Is a law prohibiting discrimination based on sex in educational programs that receive Federal funds. It states: “No person in the United States shall, on the basis of sex, be excluded from participation in, be denied the benefits of, or be subjected to discrimination under any education program or activity receiving... [Learn More]
Nondiscrimination on the basis of race, color, national origin, religion, sex in all areas of employment.
Nondiscrimination on the basis of race, color, national origin, religion, sex in any program or activity receiving Federal financial assistance.
Amends the Civil Rights Act of 1964 to strengthen and improve Federal civil rights laws, to provide for damages in cases of intentional employment discrimination, to clarify provisions regarding disparate impact actions, and for other purposes.
Protects men and women who perform substantially equal work in the same establishment from sex-based wage discrimination.
Protects individuals who are 40 years of age or older from employment discrimination based on age.
Nondiscrimination on the basis of age in programs or activities receiving Federal financial assistance.
Prohibits disability discrimination against qualified individuals with disabilities.
Prohibits disability discrimination by public entities, including public colleges and universities whether or not they receive Federal financial assistance..
Amends Title VII, the Age Discrimination in Employment Act of 1967, the ADA and the Rehab Act to clarify the time frame in which victims of discrimination may challenge and recover for discriminatory compensation decisions or other discriminatory practices affecting compensation.
Requires certain government contractors to engage in affirmative action and to not discriminate on the basis of race, color, national origin, religion, sex.
Requires affirmative action and prohibits employment discrimination by Federal government contractors and subcontractors with contracts of more than $10,000.
No qualified individual with a disability in the United States shall be excluded from, denied the benefits of, or be subjected to discrimination under any program or activity that either receives Federal financial assistance or is conducted by any Executive agency or the United States Postal Service. [learn more]
States that employers with government contracts must take affirmative action to employ and advance disabled and Vietnam-era veterans.
Civil Rights Act of 1866 & Civil Rights Act of 1871 - CRA - 42 U.S. Code 21 §§1981, 1981A, 1983, & 1988
All persons within the jurisdiction of the United States shall have the same right in every State and Territory to make and enforce contracts, to sue, be parties, give evidence, and to the full and equal benefit of all laws and proceedings for the security of persons and property as is enjoyed by white citizens, and shall be subject to like punishment, pains, penalties, taxes, licenses, and exactions of every kind, and to no other. (Timeline 1866,1870,1871)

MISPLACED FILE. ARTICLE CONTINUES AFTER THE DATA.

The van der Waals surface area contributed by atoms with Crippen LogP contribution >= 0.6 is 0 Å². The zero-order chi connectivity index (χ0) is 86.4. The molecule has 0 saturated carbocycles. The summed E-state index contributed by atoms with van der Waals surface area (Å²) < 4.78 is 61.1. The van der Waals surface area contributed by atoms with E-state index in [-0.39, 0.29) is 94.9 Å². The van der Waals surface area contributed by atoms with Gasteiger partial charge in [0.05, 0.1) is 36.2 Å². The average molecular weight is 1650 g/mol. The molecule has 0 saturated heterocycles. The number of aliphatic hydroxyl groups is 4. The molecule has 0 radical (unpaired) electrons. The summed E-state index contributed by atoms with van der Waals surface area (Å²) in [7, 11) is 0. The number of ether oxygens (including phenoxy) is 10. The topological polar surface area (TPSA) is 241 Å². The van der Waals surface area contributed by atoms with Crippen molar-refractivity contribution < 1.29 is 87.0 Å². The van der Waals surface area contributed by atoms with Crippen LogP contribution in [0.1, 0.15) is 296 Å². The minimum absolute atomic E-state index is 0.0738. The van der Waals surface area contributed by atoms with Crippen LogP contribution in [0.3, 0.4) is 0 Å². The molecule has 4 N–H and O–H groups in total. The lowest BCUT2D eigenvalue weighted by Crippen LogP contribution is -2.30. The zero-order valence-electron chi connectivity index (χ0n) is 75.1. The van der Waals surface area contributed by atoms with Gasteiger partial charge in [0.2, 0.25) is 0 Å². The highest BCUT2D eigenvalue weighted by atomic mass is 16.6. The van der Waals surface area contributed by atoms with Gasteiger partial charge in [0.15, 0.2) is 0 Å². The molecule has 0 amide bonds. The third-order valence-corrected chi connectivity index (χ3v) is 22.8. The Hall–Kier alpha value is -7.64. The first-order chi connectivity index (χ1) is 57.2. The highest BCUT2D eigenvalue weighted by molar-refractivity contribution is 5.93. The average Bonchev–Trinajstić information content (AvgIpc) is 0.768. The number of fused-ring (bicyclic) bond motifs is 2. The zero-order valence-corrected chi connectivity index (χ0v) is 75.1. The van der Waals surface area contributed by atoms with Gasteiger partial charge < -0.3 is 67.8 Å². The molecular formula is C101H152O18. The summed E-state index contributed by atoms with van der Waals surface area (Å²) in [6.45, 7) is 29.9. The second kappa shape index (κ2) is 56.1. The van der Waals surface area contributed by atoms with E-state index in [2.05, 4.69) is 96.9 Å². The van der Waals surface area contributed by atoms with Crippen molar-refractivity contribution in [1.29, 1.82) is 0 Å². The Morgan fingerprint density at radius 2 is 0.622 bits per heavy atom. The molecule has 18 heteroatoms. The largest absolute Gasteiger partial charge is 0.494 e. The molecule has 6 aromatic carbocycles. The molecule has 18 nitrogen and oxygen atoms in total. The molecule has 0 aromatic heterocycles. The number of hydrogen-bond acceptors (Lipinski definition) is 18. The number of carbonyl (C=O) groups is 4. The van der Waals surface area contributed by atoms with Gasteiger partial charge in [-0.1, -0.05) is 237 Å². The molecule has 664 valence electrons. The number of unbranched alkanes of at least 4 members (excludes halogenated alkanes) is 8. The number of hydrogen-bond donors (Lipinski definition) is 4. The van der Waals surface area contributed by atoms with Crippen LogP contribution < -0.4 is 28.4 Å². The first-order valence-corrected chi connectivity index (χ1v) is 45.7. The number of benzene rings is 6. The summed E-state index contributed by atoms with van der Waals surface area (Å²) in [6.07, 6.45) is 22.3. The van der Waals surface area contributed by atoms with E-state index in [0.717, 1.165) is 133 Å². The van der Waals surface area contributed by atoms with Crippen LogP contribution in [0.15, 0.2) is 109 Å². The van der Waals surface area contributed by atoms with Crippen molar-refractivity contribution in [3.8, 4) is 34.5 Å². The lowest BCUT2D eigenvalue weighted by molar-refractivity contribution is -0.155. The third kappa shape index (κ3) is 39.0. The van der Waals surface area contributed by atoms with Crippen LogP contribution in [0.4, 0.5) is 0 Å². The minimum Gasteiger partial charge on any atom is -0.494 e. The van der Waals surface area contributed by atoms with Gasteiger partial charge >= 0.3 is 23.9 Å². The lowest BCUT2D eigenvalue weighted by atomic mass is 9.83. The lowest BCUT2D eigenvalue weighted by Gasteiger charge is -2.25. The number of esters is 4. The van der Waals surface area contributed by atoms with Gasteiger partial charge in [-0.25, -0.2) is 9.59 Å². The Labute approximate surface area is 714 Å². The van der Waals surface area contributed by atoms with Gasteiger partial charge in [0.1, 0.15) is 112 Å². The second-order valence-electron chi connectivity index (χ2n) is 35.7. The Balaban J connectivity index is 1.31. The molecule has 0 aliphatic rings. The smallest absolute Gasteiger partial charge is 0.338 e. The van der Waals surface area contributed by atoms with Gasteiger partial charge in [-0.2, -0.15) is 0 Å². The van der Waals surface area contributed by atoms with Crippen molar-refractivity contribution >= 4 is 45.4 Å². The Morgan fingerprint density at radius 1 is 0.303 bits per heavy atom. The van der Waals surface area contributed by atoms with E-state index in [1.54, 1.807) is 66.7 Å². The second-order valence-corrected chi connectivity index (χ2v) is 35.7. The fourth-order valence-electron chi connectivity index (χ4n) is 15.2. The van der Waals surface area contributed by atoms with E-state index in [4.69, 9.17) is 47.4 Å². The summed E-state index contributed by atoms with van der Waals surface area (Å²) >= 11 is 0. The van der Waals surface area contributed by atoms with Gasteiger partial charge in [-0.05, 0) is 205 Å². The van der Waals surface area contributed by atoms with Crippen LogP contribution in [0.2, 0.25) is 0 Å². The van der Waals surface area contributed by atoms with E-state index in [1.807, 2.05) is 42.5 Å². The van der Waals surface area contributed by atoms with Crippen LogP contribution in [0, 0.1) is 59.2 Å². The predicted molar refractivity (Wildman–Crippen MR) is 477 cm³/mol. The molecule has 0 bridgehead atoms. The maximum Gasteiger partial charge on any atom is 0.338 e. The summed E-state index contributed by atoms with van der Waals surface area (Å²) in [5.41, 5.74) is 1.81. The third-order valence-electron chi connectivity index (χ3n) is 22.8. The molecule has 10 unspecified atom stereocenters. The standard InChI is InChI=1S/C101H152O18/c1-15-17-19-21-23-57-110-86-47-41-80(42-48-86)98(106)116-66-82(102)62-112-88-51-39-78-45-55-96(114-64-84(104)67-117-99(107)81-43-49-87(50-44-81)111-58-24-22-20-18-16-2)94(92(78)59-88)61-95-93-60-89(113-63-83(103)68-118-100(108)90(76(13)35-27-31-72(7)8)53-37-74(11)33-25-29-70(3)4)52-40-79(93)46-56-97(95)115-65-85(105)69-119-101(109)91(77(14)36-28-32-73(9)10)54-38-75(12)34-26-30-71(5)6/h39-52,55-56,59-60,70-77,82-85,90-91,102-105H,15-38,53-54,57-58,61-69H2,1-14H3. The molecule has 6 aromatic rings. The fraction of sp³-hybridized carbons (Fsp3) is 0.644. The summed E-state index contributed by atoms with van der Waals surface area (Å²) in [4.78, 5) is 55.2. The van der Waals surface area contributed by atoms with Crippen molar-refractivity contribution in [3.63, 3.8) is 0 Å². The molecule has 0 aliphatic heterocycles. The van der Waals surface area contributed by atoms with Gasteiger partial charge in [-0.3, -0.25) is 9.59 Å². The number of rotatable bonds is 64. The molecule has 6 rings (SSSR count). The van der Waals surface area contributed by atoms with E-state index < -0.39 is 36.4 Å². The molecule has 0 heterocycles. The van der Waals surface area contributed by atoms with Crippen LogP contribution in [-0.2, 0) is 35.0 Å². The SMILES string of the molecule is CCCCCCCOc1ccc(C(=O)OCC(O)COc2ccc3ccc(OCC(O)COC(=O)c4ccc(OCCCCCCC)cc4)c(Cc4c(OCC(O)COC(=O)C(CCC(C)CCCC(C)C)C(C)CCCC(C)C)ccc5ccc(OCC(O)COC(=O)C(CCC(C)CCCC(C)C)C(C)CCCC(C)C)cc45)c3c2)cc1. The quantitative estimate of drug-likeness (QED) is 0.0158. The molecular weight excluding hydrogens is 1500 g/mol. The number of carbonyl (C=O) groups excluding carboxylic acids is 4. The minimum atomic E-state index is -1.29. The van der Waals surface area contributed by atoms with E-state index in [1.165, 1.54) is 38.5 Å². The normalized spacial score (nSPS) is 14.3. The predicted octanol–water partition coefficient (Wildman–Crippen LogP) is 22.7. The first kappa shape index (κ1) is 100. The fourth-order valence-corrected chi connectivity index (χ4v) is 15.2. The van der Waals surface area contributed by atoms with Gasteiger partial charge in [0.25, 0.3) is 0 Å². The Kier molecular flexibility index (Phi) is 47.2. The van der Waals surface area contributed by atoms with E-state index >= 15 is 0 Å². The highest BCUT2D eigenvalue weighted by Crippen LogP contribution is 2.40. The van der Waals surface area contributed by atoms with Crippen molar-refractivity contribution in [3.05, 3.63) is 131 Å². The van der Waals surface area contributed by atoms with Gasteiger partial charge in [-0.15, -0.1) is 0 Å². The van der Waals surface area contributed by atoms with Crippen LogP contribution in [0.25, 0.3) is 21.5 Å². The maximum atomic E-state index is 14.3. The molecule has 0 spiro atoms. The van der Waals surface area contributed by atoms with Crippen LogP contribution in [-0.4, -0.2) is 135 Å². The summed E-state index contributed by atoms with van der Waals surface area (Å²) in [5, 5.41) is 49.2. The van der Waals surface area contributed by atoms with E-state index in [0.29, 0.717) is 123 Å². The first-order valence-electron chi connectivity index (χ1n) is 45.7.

An act to prohibit discrimination on the basis of genetic information with respect to health insurance and employment. Under Title II of GINA, it is illegal to discriminate against employees or applicants because of genetic information.
Prohibits discrimination in employment, education, housing, public accommodation or public service based on religion, race, color, national origin, age, sex, marital status, height, weight, arrest record, or handicap. Persons denied equal opportunity based on these conditions may file a complaint with the Michigan Civil Rights Commission.
Provides criminal law protections from individuals who threaten or actually cause
physical contact or damage to persons or property because of race, color, religion,
gender, or national origin.
For more information contact Institutional Equity at 487-3310 or email email@example.com.
Higher Education Compliance Alliance
The HECA Compliance Matrix lists key federal laws and regulations governing colleges and universities.
Hate Crimes and Bias-Related Incidents
Members of our community should be free from what have recently been labeled as “hate crimes”. According to the United State Department of Justice, the first federal hate crimes statute was enacted in 1968. The statute made it a crime to use, or threaten to use, force to willfully interfere with any person because of race, color, religion, or national origin and because the person is participating in a federally protected activity, such as public education, employment, jury service, travel, or the enjoyment of public accommodations, or helping another person to do so. In 2006, new federal protections were added against crimes based on gender, disability, gender identity, or sexual orientation. Within the state of Michigan, a person is guilty of ethnic intimidation if that person maliciously threatens or physically contacts a person with intent to intimidate, harass, or damage the property of that person because of that person’s race, color, religion, gender, or national origin.
The University encourages students, faculty, and staff to report hate crimes. In an emergency, dial 911. If you believe you have experienced a hate crime, you may report it directly to Public Safety and Police Services at 906-487-2216.
Bias is a preconceived negative opinion or attitude about a group of people who possess common physical characteristics or cultural experiences. Often, bias-related incidents are broadly or generally directed to an individual or group of individuals or include an action that, while disturbing, is not criminal or a University policy violation, and also could be protected under the first amendment. If you believe a bias-related incident has occurred, assistance is available on campus to help develop appropriate ways to engage in dialogue to repair perceived harm. The University provides additional information on the First Amendment Rights.